|Location||Takhar Province, Afghanistan|
|Area||Approximately 4 ha (9.9 acres)|
|Cultures||Indus Valley Civilization|
Shortugai (Shortughai) was an Indus Valley Civilization trading colony established around 2000 BC on the Oxus river (Amu Darya) near the lapis lazuli mines in northern Afghanistan. It is considered to be the northernmost settlement of the Indus Valley Civilization. According to Bernard Sergent, "not one of the standard characteristics of the Harappan cultural complex is missing from it".
The town consists of two hills called A and B by the excavators. One of them was once the town proper, the other one the citadel. Each of them is about 2 hectares large.
The Shortugai site was discovered in 1976 and, since then, excavators were able to find carnelian and lapis lazuli beads, bronze objects, terracotta figurines. Other typical finds of the Indus Valley Civilization include one seal with a short inscription and a rhinoceros motif, clay models of cattle with carts and painted pottery. Pottery with Harappan design, jars, beakers, bronze objects, gold pieces, lapis lazuli beads, other types of beads, drill heads, shell bangles etc. are other findings. Square seals with animal motiff and script confirms this as a site belonging to Indus Valley Civilisation (not just having contact with IVC). Bricks had typical Harappan measurements.
A ploughed field with flax seeds in this site indicate dry land farming and irrigation canals dug to bring water from Kokcha (25 km distance) also indicate efforts put in agriculture. There are several theories that explain the existence of canal irrigation system in the area. The first involves the suggestion that the Indus settlers brought the technology with them. Another theory proposes that the canal was part of the influence of the Namazga culture, which flourished in the adjacent southern Turkmenia.
Shortugai was a trading post of Harappan times and it seems to be connected with lapis lazuli mines located in the surrounding area. It also might have connections with tin trade (found at Afghanistan) and camel trade, along with other Afghan valuables. There are archaeologists who raise the issue of the absence of coinage and of an agreed decipherment despite the extensive trade networks controlled and operated by the settlement.
- Kenoyer, Jonathan Mark (1998). Ancient cities of the Indus Valley Civilization. Oxford University Press. p. 96. ISBN 0-19-577940-1.
Another source of gold was along the Oxus river valley in northern Afghanistan where a trading colony of the Indus cities has been discovered at Shortughai. Situated far from the Indus Valley itself, this settlement may have been established to obtain gold, copper, tin and lapis lazuli, as well as other exotic goods from Central Asia.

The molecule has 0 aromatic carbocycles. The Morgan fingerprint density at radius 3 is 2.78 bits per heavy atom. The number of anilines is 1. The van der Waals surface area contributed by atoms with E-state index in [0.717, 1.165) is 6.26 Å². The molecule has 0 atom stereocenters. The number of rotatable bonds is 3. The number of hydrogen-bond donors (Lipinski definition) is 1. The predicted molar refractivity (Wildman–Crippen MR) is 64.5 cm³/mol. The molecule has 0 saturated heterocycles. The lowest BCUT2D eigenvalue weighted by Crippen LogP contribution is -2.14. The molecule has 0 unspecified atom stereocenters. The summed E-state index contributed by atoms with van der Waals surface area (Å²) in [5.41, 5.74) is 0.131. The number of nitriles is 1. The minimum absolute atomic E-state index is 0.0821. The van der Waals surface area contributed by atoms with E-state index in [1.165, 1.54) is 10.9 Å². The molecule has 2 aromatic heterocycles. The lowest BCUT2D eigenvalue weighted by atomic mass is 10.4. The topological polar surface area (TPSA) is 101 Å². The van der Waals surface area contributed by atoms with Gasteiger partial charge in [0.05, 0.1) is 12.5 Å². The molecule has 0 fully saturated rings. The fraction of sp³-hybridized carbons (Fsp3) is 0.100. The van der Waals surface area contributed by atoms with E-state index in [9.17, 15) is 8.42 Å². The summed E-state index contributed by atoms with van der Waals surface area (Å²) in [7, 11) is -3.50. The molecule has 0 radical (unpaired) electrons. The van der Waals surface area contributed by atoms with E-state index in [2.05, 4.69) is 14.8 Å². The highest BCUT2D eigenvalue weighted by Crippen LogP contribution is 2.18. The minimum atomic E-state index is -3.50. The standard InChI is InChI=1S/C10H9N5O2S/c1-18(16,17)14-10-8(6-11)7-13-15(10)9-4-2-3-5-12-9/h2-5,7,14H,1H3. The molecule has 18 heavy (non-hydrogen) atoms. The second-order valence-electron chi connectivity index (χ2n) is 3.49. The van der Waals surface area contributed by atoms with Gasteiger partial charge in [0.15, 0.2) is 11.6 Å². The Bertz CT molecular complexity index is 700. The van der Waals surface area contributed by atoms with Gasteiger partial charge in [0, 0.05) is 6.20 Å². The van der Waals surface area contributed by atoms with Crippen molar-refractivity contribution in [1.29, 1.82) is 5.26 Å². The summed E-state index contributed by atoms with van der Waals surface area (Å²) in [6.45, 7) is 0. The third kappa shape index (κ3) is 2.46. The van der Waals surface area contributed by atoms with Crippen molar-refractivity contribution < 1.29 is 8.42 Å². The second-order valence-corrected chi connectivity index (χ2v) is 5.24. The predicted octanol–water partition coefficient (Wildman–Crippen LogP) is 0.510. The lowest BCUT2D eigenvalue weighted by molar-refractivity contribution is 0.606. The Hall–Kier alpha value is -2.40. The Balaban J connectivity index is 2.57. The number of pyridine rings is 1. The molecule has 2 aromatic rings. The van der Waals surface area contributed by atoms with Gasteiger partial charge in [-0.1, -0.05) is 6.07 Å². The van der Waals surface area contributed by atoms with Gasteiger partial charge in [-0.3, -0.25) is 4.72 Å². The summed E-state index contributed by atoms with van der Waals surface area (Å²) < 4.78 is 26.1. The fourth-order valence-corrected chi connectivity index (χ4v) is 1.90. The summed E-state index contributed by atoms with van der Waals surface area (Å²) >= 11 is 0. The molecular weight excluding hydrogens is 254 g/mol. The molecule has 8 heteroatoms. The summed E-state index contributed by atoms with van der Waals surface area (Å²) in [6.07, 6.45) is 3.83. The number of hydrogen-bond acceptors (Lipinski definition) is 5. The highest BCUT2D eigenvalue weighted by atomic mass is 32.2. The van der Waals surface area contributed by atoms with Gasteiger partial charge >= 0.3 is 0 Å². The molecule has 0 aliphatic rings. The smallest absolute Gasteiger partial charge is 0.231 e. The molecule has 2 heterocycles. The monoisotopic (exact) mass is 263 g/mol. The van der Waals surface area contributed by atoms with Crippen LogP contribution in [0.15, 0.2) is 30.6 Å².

- Bowersox, Gary W.; Chamberlin, Bonita E. Ph. D. (1995). "Gemstones of Afghanistan". Tucson, AZ: Geoscience Press: 52. Cite journal requires
|journal=(help). "During the height of the Indus valley civilization about 2000 B.C., the Harappan colony of Shortugai was established near the lapis mines."
- Kulke, Hermann; Rothermund, Dietmar (2016-05-27). A History of India. Routledge. ISBN 9781317242123.
- Oriens antiquus. Centro per le antichità e la storia dell'arte del Vicino Oriente. 1986.
- Bernard Sergent. Genèse de l'Inde, quoted by Elst 1999
- Robinson, Andrew (2015). The Indus: Lost Civilizations. London: Reaktion Books. p. 92. ISBN 9781780235028.
- Francfort: Fouilles de Shortughai, pl. 75, no. 7
- Francfort: Fouilles de Shortughai, pls. 81-82
- Francfort: Fouilles de Shortughai, pls. 59-61
- Singh, Upinder (2008). A History of Ancient and Early Medieval India : from the Stone Age to the 12th century. New Delhi: Pearson Education. p. 169. ISBN 9788131711200.
- McIntosh, Jane (2008). The Ancient Indus Valley: New Perspectives. Santa Barbara, CA: ABC-CLIO. p. 115. ISBN 9781576079072.
- McIntosh, Jane (2005). Ancient Mesopotamia: New Perspectives. Santa Barbara, CA: ABC-CLIO. p. 135. ISBN 1576079651.
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- Henri-Paul Francfort: Fouilles de Shortughai, Recherches sur L'Asie Centrale Protohistorique Paris: Diffusion de Boccard, 1989
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